For many of us, the promise of retirement means rest, relaxation and some time to smell the roses. But for an increasing number of older Canadians, retirement means serious debt trouble.
According to a recent study by Hoyes Michalos & Associates in Ontario, 16 per cent of debtors who filed a bankruptcy or consumer proposal were “grandpa debtors” – over the age of 55, an increase from 12.5 per cent in 2008.
It’s a trend that Blake Elyea sees happening in British Columbia as well. Mr. Elyea is senior vice-president of Sands & Associates, Proposal Administrators and Trustees in Bankruptcy, with 10 offices in the province.
“We’re seeing a growing number of older people that are carrying debt right into retirement, and a lot of the time it’s credit card debt,” Mr. Elyea said.
Mr. Elyea said that frequently it’s a triggering event that pushes “grandpa debtor” into a debt crisis situation. “It’s usually a function of them getting sick or losing their job or getting divorced, and they can’t replace that income,” he said. “All the financial planners will say you should have three or four months [of income]saved as a safety net, but typically what we’re finding is that they’re using credit as their safety net.”
“People don’t have the savings.”
It reflects a generational shift, said Mr. Elyea – an era of people who are comfortable with credit.
“We have a bunch of people that raised their kids in the have-now generation where everything is being bought on credit. There’s the latte effect, the fast-food effect. Everyone seems to think they’re entitled to two vacations every year,” he said.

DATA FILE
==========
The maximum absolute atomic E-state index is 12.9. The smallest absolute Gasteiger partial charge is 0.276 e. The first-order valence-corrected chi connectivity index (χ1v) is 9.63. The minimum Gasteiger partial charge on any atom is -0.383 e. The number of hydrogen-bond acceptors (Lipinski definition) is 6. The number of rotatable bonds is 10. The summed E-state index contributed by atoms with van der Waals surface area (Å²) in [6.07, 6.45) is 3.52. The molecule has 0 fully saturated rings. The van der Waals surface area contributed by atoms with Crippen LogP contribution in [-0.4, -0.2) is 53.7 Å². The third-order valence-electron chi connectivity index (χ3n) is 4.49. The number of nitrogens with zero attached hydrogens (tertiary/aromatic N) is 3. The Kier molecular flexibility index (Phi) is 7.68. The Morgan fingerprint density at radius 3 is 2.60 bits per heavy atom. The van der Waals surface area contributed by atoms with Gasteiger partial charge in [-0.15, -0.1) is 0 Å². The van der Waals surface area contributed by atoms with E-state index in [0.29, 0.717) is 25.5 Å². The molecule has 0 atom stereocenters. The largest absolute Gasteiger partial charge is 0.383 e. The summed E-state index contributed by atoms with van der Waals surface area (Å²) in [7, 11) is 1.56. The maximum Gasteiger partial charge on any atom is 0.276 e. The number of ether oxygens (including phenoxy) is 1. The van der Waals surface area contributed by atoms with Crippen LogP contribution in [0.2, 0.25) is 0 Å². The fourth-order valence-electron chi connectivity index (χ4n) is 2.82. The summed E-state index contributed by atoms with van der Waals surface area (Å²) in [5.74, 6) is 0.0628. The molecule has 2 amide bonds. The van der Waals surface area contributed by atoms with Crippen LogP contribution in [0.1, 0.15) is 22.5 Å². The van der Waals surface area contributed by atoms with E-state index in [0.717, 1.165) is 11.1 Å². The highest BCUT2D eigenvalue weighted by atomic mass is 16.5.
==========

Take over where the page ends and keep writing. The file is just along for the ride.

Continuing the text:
Mr. Elyea said it’s not uncommon for clients to come in with five or more credit cards. “I can get stacks that are three and four inches thick sometimes,” he said. “My parents only had Chargex or MasterCard. Now every corporation seems to have a credit card, so credit’s a lot more available.”
Besides an addiction to buying on credit, Mr. Elyea said there are other factors at work: Many of the seniors facing bankruptcy that he’s encountered live alone, and so can’t depend on a spouse or their children for support. And even those who do live with their children might not be getting any help paying the bills. Parents supporting adult children or saddled with their school loans might not be able to get out from under those burdens. “Those debt loads are building up, and carrying over for a number of years in some cases,” he said.
Real estate can also be a factor in some of these dire debt situations, Mr. Elyea said. Some older debtors head into retirement with $50,000 still left on their mortgages, and then start using their credit cards to pay them because their income has dropped and the CPP and OAS aren’t enough to cover the payments.
There’s also the trap of considering your home to be your retirement nest egg, said Mr. Elyea, which can backfire because of the unpredictability of the housing market.
“In our Tri-Cities practice [covering Coquitlam, Port Coquitlam and Port Moody] that’s where a lot of people bought houses at the height of the market when anybody could get financing, and now they’re all [valued]below what they paid for them,” he said.
If you do find yourself in a situation where your debt has gotten out of control, see a professional, said Mr. Eylea, whether it’s a bankruptcy trustee or a money coach who can let you know about your options.
“One thing that’s really growing is the consumer proposal,” he said. “It’s basically a long-term settlement with your creditors. You offer to pay an affordable monthly payment, typically for four to five years, generally about 30 per cent of what’s owed.”
However, consumer proposals might not be appropriate for seniors, said Mr. Elyea, who won’t necessarily want to take a long time to repay their debt.
“In some cases you may have to go bankrupt, because that’s the quicker route to get back on track, so that you have some money available for retirement,” he said.